The Jefferson County agreement stated that termination of appellant's parental rights would occur only if an adoption was entered into and appellee consented to the adoption. Appellee would be found in contempt only if it were shown that she violated the Jefferson County decree. Yet even though appellee failed to execute the terms of the agreement, she is excused from contempt charges because of an established rule stating that "the inability of an alleged contemner, without fault on his part, to render obedience to an order or decree of court is a good defense to a charge of contempt for the disobedience of the order or decree." 22 A.L.R. 1256 (1923). Also:

"In McKissack v. Voorhees (1898) 119 Ala. [101], 24 So. 523, the defendant was directed by an order of court to pay over certain money to a receiver for the benefit of creditors. The defendant did not have the money in his possession or under his control at the time of the order. The court said that unless he had so held the money, or unless he had such possession and control of it after the commencement of the suit, and had disposed of it in anticipation of the decree and order, and to avoid its mandate, he would not be guilty of contempt for failing to obey the order."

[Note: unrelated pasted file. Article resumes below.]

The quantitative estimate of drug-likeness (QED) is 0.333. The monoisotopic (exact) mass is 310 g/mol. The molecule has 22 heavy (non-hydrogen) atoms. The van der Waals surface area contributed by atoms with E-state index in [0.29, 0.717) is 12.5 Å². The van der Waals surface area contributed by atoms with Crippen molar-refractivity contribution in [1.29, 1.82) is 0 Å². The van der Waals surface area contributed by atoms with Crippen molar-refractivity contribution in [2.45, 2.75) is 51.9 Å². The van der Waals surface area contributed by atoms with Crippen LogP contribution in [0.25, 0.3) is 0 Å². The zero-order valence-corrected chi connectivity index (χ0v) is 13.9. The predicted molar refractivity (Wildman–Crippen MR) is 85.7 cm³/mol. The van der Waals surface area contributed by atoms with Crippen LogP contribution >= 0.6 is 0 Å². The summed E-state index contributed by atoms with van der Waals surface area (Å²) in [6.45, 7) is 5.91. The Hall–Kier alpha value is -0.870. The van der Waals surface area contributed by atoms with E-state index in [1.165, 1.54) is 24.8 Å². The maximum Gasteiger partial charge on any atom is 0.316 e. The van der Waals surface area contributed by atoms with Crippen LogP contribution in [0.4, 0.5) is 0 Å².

22 A.L.R. 1257 (1923).

Appellee Luna did not consent to the adoption because of circumstances beyond *1245 her control, and thus should not be held in contempt. The record indicates that appellee Luna's parents were the parties designated to adopt the child and they are now separated and in the process of obtaining a divorce. Since appellee has no legal control over her parents, and additionally, has no control over the probate courts and cannot compel them to grant the adoption to her parents, she should not be held in contempt. Accordingly, we affirm the Jefferson County court's denial of appellant's motion for rule nisi.